The News & Observer (Sunday) - - Arts Living - BY PETER A. COCLANIS

It’s been a tough decade for Amer­i­can cap­i­tal­ism. First, the Great Re­ces­sion, fol­lowed by a slow, un­even re­cov­ery, which left be­hind mil­lions of peo­ple and en­tire re­gions. Such de­vel­op­ments led in turn to ris­ing pub­lic con­cern over in­equal­ity, which seemed to be in­creas­ing, and pro­duc­tiv­ity, the growth of which was de­creas­ing, spark­ing talk of “sec­u­lar stag­na­tion.”

Not sur­pris­ingly, all this gloom and doom brought both am­bi­tious politi­cians and de­sign­ing aca­demics out of the wood­work. Mem­bers of both groups saw po­lit­i­cal or ca­reeren­hanc­ing hay to be made by at­tack­ing the eco­nomic sys­tem from which they them­selves ben­e­fited and with which the U.S. is as­so­ci­ated more than any­place else: Cap­i­tal­ism. Voilà — the rise to promi­nence of pols such as Bernie San­ders and Alexan­dria Oca­sio-Cortez, the resur­gence of the Demo­cratic So­cial­ists of Amer­ica, and the trendi­ness in academia of fields such as the “new his­tory of Amer­i­can cap­i­tal­ism,” the prac­ti­tion­ers of which are gen­er­ally apoplec­tic about the cap­i­tal­ist sys­tem, pred­i­cated, as it is, on free mar­kets, pri­vate prop­erty, and com­pe­ti­tion. In such a climate, is it any won­der that a highly pub­li­cized Gallup Poll taken last sum­mer found that Democrats viewed so­cial­ism more fa­vor­ably than cap­i­tal­ism?

To be sure, cap­i­tal­ism has its prob­lems, though far fewer than any other eco­nomic sys­tem that’s ever been on of­fer. Sup­port­ers of cap­i­tal­ism can take so­lace in the fact that some hope­ful signs have be­gun to ap­pear. In­deed, in a sce­nario con­sis­tent with New­ton —for ev­ery ac­tion there is an equal and op­po­site re­ac­tion, and all that — we are see­ing de­fend­ers of cap­i­tal­ism mo­bi­lize in re­sponse to the many as­saults this sys­tem has en­dured. The busi­ness press has been quite ac­tive in this re­gard, and, ear­lier in 2018, we saw the pub­li­ca­tion of bil­lion­aire busi­ness­man/ phi­lan­thropist Ken Lan­gone’s heart-felt mem­oir “I Love Cap­i­tal­ism!”

With Alan Greenspan and Adrian Wooldridge’s book, “Cap­i­tal­ism in Amer­ica: A His­tory,” we have a sys­tem­atic ri­poste to cap­i­tal­ism’s crit­ics.

This un­likely pair — Greenspan, the 92-year econ­o­mist who chaired the Fed­eral Re­serve Bank from 1987 un­til 2006, and Wooldridge, a 59-year old, Ox­ford-trained his­to­rian and long-time writer/ ed­i­tor for The Econ­o­mist — has risen ad­mirably to the task.

“Cap­i­tal­ism in Amer­ica” is a lively, of­ten bril­liant, and al­ways in­ter­est­ing sur­vey of Amer­ica’s eco­nomic his­tory from col­o­niza­tion to the present. The au­thors fo­cus on three linked “or­ga­niz­ing themes”: Pro­duc­tiv­ity, the con­cept of creative de­struc­tion, and pol­i­tics. As they see things: “Pro­duc­tiv­ity de­scribes so­ci­ety’s abil­ity to get more out­put from a given in­put. Creative de­struc­tion de­fines the process that drives pro­duc­tiv­ity growth. Pol­i­tics deals with the fall­out of creative de­struc­tion.”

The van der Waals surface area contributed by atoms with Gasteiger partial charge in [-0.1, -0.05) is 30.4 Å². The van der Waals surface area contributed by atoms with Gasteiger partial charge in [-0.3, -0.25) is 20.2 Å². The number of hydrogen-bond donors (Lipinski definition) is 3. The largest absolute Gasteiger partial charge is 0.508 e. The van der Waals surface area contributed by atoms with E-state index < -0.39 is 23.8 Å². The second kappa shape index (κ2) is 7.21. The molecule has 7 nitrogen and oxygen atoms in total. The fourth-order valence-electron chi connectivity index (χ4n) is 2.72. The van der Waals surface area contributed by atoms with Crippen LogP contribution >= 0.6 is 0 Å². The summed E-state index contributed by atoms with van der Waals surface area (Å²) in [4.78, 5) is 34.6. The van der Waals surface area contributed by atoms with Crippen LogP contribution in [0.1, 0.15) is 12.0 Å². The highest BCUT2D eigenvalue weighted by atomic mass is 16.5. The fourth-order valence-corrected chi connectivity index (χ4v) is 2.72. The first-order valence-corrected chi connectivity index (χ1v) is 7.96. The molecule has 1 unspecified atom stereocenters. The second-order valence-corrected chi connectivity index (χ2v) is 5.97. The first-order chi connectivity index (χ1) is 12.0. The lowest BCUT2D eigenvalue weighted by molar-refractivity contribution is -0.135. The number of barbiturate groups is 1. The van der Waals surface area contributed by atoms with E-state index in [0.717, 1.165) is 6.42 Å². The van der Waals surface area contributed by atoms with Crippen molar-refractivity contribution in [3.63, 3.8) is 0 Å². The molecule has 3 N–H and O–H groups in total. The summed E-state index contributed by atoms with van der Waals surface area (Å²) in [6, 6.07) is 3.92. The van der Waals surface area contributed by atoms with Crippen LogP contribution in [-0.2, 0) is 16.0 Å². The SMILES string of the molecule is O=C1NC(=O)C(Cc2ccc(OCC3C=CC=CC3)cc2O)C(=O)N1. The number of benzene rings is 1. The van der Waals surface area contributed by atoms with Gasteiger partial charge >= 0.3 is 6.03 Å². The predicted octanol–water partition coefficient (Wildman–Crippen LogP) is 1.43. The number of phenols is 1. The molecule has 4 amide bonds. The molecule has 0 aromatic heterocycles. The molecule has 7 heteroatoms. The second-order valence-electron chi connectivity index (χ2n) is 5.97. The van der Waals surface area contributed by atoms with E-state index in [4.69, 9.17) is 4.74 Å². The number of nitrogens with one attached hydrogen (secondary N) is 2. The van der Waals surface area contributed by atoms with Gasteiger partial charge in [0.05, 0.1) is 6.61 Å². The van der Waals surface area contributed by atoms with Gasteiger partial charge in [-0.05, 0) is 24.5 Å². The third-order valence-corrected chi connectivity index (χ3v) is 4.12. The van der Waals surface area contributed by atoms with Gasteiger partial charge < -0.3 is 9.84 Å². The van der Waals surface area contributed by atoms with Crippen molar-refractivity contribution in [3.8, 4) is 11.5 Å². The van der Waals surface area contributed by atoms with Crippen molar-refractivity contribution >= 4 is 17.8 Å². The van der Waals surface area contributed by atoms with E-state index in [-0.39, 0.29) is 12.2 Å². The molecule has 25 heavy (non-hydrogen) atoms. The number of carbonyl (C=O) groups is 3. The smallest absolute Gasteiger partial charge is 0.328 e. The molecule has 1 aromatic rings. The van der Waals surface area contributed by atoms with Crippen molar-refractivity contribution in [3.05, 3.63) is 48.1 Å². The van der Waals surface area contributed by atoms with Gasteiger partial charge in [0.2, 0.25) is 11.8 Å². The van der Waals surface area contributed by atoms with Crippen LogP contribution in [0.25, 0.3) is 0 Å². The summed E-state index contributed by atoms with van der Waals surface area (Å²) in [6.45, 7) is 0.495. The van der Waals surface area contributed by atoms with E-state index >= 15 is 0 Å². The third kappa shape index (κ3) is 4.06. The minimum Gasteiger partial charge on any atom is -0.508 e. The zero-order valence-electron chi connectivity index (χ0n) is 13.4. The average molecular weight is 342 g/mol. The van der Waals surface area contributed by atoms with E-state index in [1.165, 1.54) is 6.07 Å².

In their view, the in­ter­ac­tion among th­ese themes has spurred creative de­struc­tion — think me­chan­i­cal reapers re­plac­ing hordes of har­vest la­bor­ers or ATMs re­plac­ing bank tell­ers — through most of our coun­try’s his­tory, lead­ing to ris­ing lev­els of eco­nomic ef­fi­ciency, cen­turies of growth, and un­par­al­leled wealth ac­cu­mu­la­tion.

Al­though we still have nu­mer­ous strengths, the au­thors be­lieve that the U.S. econ­omy is in­creas­ingly char­ac­ter­ized by “fad­ing dy­namism.” Why? They cite var­i­ous fac­tors: Prob­lems in our ed­u­ca­tional sys­tem, dis­ap­point­ing pro­duc­tiv­ity gains from IT, de­clin­ing mo­bil­ity, and ag­ing in­fra­struc­ture. Two other fac­tors, how­ever, trou­ble the au­thors most: The un­sus­tain­able growth of en­ti­tle­ments and our in­creas­ing un­will­ing­ness to ac­cept the costs of creative de­struc­tion. Both of th­ese fac­tors, alas, are ex­pres­sions of our deeply flawed po­lit­i­cal sys­tem.

Some will find Greenspan and Wooldridge’s book overly bullish on cap­i­tal­ism, and both in­com­plete and a bit self­serv­ing. There is, for ex­am­ple, rel­a­tively lit­tle dis­cus­sion of work­ers or of Greenspan’s role lead­ing up to the Great Re­ces­sion. But, on balance, this is a most wel­come ad­di­tion to the lit­er­a­ture on both cap­i­tal­ism as a sys­tem and the eco­nomic his­tory of the United States.

Peter A. Coclanis is Al­bert R. New­some Distin­guished Pro­fes­sor of His­tory and Di­rec­tor of the Global Re­search In­sti­tute at UNCChapel Hill.


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